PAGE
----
Ground Critical Care Program

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Ground Critical Care Program

We need your help to ensure LifeFlight can get to Maine’s most critically ill and injured patients—no matter when or where they need us.

Over the past 25 years as the state’s only emergency air ambulance service, LifeFlight has safely transported and cared for more than 36,000 patients. It seems almost everyone in Maine has a LifeFlight story. The calls for help come from mountains, lakes, and coastal islands; from highways, trails, and main streets; and most importantly, from local hospitals across the state.

All these LifeFlight patients have one thing in common—every minute matters. Their chances of survival and quality of life depend on LifeFlight’s ability to safely traverse Maine’s vast expanse, rugged terrain, and challenging weather. The vehicles in LifeFlight’s fleet are equipped as fully functioning mobile intensive care units, bringing advanced skills, medical technology, pharmacy, blood, and more directly to a patient’s side. 

When LifeFlight aircraft cannot fly because of weather or maintenance needs, our crews must get to the patient by ground. This is the case with 26% of LifeFlight missions currently, and for a variety of reasons that number is expected to increase in the years ahead.

For the past two decades, LifeFlight has partnered with municipal and private ambulance services to provide ground response: our medical teams travel with the patients in our partners’ ambulances.  

Because of the current crisis in Emergency Medical Services in Maine and across the country, our valued partners are often not able to meet our needs.

This impacts our overall reliability.

Because the ground transports occur in our partners’ vehicles, LifeFlight receives no reimbursement for these missions.

This impacts our financial sustainability.

The acquisition of ground ambulances and the implementation of a formal ground program will help ensure that Maine’s critically ill and injured patients continue to get the care they need, even in adverse conditions. Our highly skilled nurses and paramedics will be able to reach patients across Maine when they need us, by helicopter, airplane or in our own ground vehicles. 

LifeFlight appreciates the 25 years of partnership with local ambulance services that helped us reach thousands of patients who needed critical care. With the demand for LifeFlight increasing each year, and with rural EMS services struggling to meet local needs, it is time for LifeFlight to invest in its own critical care ground transport vehicles.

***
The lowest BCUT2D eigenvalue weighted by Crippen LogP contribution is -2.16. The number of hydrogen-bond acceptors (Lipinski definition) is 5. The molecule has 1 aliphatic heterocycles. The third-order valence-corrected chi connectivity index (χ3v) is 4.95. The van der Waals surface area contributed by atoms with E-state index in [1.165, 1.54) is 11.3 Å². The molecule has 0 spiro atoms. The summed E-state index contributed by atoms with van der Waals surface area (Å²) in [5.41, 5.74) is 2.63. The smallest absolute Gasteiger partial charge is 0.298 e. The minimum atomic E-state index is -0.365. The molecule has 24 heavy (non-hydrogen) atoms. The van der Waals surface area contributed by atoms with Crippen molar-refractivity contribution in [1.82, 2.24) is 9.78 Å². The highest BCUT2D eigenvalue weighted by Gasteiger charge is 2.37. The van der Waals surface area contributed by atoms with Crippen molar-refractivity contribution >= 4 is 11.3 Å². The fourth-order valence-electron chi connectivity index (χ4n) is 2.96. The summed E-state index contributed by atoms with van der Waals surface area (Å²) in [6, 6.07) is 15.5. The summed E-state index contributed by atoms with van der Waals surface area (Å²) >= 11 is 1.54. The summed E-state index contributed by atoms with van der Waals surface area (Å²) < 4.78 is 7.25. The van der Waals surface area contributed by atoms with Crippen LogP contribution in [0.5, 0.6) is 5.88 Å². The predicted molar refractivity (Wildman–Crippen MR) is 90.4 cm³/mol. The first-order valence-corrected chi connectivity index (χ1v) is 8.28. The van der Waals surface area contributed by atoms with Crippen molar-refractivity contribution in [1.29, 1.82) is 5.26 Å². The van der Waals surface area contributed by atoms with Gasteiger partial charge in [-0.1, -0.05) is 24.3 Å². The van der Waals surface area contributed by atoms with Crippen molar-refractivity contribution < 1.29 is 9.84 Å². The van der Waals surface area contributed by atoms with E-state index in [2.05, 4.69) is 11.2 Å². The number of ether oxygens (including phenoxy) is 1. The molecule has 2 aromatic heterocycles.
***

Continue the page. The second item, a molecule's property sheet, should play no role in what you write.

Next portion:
We need your help to make this happen.

Estimated Costs & Timeline

Invest in this important new fleet initiative for LifeFlight of Maine.

The cost of each new critical care ground transport vehicle is $640,000 and we need three—one to be stationed at each existing LifeFlight base in Bangor, Lewiston, and Sanford. 

We need your help to secure $1,920,000 by June 2024. 

LifeFlight provides much more than just patient transport. ICU-level care begins as soon as the crew reaches the patient. Each vehicle in the LifeFlight fleet is equipped with specialized medical equipment valued at more than $500,000, including a portable laboratory, ventilator, ultrasound, infusion pumps, and other diagnostic and critical care treatment tools that are not readily available at many rural hospitals.

Initially, the specialized medical equipment needed for each ground vehicle will be transferred from LifeFlight of Maine’s existing rapid-response, non-patient carrying vehicles known as “fly cars,” so we do not need to budget costs for medical equipment at this time.

November 2022 


Three diesel chassis ordered from FreightLiner of Maine   

LifeFlight opted for a longer chassis which comes with a crew cab, an important safety and comfort feature for our medical teams who traverse Maine to reach and transport patients in all kinds of weather. 

September 2023


Chassis will be delivered to Life Line Emergency Vehicles (Iowa)

Life Line will complete the “box” of the ambulance to meet LifeFlight’s unique specifications. The “box” is the compartment where the patient is treated by the crew.

June 2024


Completed new critical ground transport vehicles delivered to LifeFlight of Maine

Summer is the busiest time of the year for LifeFlight, so we need the new fleet to be in service and ready to transport patients by July 1, 2024. 

For more information: Kate O’Halloran | 207.314.5230 |

Supplemental Information

I thought “LifeFlight” meant air-medical transport. Why is there a ground program too? 

LifeFlight of Maine transports and cares for more than 2,500 critical patients annually. Our teams reach the patients by ground transport when the helicopters and airplane are unavailable due to weather, maintenance, or because they are in the air on other missions. LifeFlight also travels by ground when our critical care expertise is required but air transport does not make sense—such as for short distance transports or due to patient size. Ground transport is used in 26% of LifeFlight missions, and the demand for ground capability is increasing every year.